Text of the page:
How My Toddler Became the Star of the Cruise
And in the process opened the door to some complicated, personal conversations with total strangers.
The following story was submitted by a Fatherly reader. Opinions expressed in the story do not reflect the opinions of Fatherly as a publication. The fact that we’re printing the story does, however, reflect a belief that it is an interesting and worthwhile read.
My toddler loves to dance. We were soaking up the sun on the lido deck when the DJ started Play that Funky Music and off he went to freestyle in his swim trunks. Pretty soon, he had a small crowd clapping around him on the dance floor, egging him on. Introvert, he is not. Playing with members of his circle posse, he pulled each one out, in turn, to share the spotlight with him, dancing in the center of the circle. Yes… he’s 2-years-old. And if you’re wondering how we keep up, well, we don’t. Most of the time, we sit back and watch; two dads happy to be acolytes in Kid’s world. Most of the time we are exhausted.
By the end of the day, everyone on the ship seemed to know his name. Every few yards, someone would give him a “high-five.” “Dale Cinco,” we’d dutifully oblige. “He’s precious, y’all are doing such a good job. We saw him dancing,” we’d hear mostly in light Texan drawls. Once people got used to seeing us around, we got the usual barrage of questions: “Where did you get him? (“Aisle 5,” or “the Stork brought him”); “What is he? (alluding to his skin color and the golden-brown Shirley Temple curls ⏤ “human”). We even got my favorite question: “Did you guys make him?” For this one, I flipped my imaginary bangs and said lowering my voice to a whisper, “Well, when two boys love each other very much . . . you know.” (Nervous laughter) People are sweet, curious, and verbally clumsy. Most are simply trying to get their heads around two dads and a toddler. No matter, on a ship sailing out of Galveston, Texas, our cruise was exceeding expectations.
Apparently, our son’s notoriety as a dancer extraordinaire got around the ship. While we were at dinner in the main dining room, one of the waitresses made a straight beeline for him and pulled him out to dance with the waitstaff for their “big number.” When I asked the waitress what possessed her, she replied: “We all know Kid.” “Come on, there are lots of children on board,” I teased. “Not with gay dads,” she answered, smiling brightly. It took us an hour to settle him down after the dance. One of us had to leave dinner because of an ensuing tantrum. Dancing while everyone watches has consequences.
On the fifth day of the cruise we took an excursion to Passion Island. (Don’t do it, there’s not much passion. Also, the drinks are watered-down drinks and overpriced.) As I’m sitting under the proverbial coconut tree, trying to get Kid to sleep, I hear “what lovely hair, can I touch it?” Again, the light Texan drawl. “No,” I answered flatly. This is a recurring request. At least she asked. Most people do not.
“Oh, I’m sorry, he’s just so precious. I didn’t mean to overstep,” she added. I managed a smile and said, “beautiful weather, isn’t it?” as she sat down next to us. She was about 65-years-old, golden-silvery hair and deeply tan — the type of tan you get from working the land, not from lying out on the beach. She fidgeted for a bit, smiling broadly. I could tell she had something on her mind. She looked as if she was filled with a thousand questions and didn’t know where to start. “Do you mind if I ask you a personal question given your situation?”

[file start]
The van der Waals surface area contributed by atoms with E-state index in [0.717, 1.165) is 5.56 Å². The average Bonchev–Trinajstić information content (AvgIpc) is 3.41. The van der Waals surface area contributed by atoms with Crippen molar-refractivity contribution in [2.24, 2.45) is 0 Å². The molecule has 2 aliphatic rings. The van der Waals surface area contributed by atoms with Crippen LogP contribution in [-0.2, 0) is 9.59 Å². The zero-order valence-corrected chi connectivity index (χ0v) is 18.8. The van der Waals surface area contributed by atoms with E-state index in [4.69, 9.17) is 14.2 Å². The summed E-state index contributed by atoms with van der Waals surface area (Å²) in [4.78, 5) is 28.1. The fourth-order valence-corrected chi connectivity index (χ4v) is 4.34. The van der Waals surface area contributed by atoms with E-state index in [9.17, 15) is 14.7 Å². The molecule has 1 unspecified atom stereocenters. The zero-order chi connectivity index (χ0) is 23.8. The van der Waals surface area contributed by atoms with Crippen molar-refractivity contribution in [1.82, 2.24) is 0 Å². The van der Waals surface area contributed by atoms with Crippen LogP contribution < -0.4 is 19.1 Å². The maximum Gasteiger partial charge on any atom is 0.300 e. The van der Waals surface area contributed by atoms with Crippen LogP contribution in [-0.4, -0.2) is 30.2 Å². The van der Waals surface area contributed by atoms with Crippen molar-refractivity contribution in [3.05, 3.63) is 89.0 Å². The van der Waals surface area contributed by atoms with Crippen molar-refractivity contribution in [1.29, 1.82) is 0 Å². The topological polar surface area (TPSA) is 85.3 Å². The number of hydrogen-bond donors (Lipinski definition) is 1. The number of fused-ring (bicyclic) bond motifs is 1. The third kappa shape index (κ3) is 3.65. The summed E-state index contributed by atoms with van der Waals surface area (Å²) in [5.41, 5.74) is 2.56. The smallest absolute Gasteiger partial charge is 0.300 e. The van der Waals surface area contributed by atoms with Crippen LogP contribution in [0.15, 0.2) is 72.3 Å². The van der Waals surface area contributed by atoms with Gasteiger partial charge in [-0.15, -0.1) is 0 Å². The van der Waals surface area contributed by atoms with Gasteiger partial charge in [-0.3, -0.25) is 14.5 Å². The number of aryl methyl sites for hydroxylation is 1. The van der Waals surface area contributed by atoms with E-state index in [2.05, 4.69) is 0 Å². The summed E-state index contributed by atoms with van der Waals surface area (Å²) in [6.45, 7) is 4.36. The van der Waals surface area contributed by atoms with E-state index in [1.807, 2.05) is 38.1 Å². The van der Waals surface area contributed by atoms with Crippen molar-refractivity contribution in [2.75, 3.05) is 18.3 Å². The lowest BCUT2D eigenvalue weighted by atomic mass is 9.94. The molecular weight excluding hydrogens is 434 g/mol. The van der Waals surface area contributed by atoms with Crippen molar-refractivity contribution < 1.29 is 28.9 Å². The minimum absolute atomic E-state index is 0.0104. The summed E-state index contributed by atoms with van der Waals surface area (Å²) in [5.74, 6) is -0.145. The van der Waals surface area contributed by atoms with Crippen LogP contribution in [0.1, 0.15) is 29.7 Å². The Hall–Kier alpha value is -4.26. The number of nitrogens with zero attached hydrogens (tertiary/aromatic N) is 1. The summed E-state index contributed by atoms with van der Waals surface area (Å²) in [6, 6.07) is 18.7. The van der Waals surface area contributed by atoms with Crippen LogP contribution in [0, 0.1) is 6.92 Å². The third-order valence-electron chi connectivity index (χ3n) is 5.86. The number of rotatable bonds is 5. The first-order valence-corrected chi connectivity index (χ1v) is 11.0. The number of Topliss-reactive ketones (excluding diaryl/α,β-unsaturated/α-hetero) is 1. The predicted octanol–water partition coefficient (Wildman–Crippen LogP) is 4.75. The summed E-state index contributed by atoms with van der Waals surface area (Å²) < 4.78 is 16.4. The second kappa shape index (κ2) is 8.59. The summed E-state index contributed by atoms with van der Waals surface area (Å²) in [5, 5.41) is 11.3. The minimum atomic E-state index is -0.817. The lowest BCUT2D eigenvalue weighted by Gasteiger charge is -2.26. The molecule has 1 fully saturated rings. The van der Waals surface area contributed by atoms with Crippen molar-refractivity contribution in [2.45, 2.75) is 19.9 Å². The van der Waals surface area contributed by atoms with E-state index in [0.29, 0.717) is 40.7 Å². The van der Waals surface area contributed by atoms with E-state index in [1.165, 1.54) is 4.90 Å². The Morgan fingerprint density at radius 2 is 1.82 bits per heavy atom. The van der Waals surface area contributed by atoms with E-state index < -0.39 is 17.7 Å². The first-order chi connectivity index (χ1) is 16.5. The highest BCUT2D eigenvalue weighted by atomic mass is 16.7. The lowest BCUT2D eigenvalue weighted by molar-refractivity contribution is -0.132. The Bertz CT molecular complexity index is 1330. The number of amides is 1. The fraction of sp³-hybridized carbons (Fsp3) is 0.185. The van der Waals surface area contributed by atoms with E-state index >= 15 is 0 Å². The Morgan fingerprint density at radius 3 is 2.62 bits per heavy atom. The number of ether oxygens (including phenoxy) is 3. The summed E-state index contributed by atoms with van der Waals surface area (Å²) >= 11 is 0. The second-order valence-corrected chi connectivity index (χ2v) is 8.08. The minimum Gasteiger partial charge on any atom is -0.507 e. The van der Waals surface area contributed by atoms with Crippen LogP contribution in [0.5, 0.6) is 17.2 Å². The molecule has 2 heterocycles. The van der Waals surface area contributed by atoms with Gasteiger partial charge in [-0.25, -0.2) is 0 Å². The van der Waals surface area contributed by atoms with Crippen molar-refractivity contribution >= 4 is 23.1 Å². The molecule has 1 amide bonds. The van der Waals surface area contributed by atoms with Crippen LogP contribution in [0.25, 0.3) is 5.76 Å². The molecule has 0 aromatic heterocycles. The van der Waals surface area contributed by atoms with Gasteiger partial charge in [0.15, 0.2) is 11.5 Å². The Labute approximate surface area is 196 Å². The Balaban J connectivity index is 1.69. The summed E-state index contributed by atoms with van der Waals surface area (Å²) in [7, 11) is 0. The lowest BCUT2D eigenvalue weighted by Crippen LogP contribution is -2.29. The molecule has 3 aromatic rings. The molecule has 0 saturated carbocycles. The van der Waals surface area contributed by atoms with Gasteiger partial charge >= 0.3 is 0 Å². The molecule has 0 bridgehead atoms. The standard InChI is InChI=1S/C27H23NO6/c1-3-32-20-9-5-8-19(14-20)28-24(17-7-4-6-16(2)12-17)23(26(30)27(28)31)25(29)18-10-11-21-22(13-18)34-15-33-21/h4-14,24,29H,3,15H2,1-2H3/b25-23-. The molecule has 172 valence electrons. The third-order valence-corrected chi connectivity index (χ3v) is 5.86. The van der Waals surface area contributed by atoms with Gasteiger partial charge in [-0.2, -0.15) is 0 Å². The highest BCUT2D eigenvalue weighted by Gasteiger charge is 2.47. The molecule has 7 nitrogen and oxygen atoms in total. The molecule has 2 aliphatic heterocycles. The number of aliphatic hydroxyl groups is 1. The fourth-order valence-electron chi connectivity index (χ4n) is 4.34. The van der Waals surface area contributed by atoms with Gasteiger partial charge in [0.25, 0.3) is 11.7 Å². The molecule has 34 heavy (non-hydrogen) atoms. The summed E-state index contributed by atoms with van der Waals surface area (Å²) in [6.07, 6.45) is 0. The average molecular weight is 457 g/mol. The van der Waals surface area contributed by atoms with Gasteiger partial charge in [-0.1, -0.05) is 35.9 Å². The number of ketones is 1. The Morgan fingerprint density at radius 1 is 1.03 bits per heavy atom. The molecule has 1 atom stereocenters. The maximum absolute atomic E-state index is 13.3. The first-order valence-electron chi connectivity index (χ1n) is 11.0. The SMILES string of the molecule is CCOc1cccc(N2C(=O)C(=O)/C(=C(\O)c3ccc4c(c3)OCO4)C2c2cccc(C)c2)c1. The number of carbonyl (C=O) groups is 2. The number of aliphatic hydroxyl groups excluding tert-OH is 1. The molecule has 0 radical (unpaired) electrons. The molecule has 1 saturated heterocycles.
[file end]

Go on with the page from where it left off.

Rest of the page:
I let out a loud laugh. “Given our situation? I’ve never heard it called that before. You mean because we’re gay parents?” “Yes,” she said looking down, “I don’t mean to offend.” “Oh, I’m not offended,” I answered quickly, “that particular expression is new to me. Believe me, when you’ve gone through all the stuff we’ve been through, you develop a thick skin.” She nodded. “What’s on your mind?” I asked genuinely wanting to know.
She started. “Well, I’ve seen your child dancing on the ship for the last few days and he is obviously a very loved, very happy little boy. So, y’all are doing something right.” I braced, waiting for a shoe to drop. She continued. “Last year, we got guardianship of our grandson who was being neglected by my daughter-in-law; she wasn’t feeding him, talking to him, or anything. He said he wanted to come live with us, so we said yes. Then, come to find out he’s cutting on his thigh and thinks he’s bisexual ⏤ at 17! I told him I loved him no matter what, but that it’s too early for him to start thinking about anything like that. What do you think?”
I let out a sigh; and, in a split second I realized that it was a sigh of relief and empathy ⏤ relief, because although I was expecting judgment for our “situation,” all she wanted was input from another parent; empathy because my heart ached for the boy and for her, both in unfamiliar and daunting situations.
“If he told you he thinks he’s bisexual, he’s not going to stop thinking about it, no matter what you tell him,” I answered. After a long discussion, I pulled out my cell phone and emailed to her information on SMYAL and PFLAG, two organizations that are dedicated to empowering LGBTQ youth and making sure that people who are lesbian gay, bisexual, transgender, and queer are not only valued by society, but take pride in and value themselves. “As for the cutting, you know the both of you can’t face that alone, right? It’s time to get a professional involved.” She nodded.
We spent the rest of the afternoon under that coconut tree. We talked about life, politics, and love. We drank. We watched Kid play in the sand. And, of course, we watched him dance.
Alexander Fernández shares a home with his husband and two-year-old toddler in Arlington, Virginia. He is a freelance writer, sometime theater director, and amateur photographer.
This article was originally published on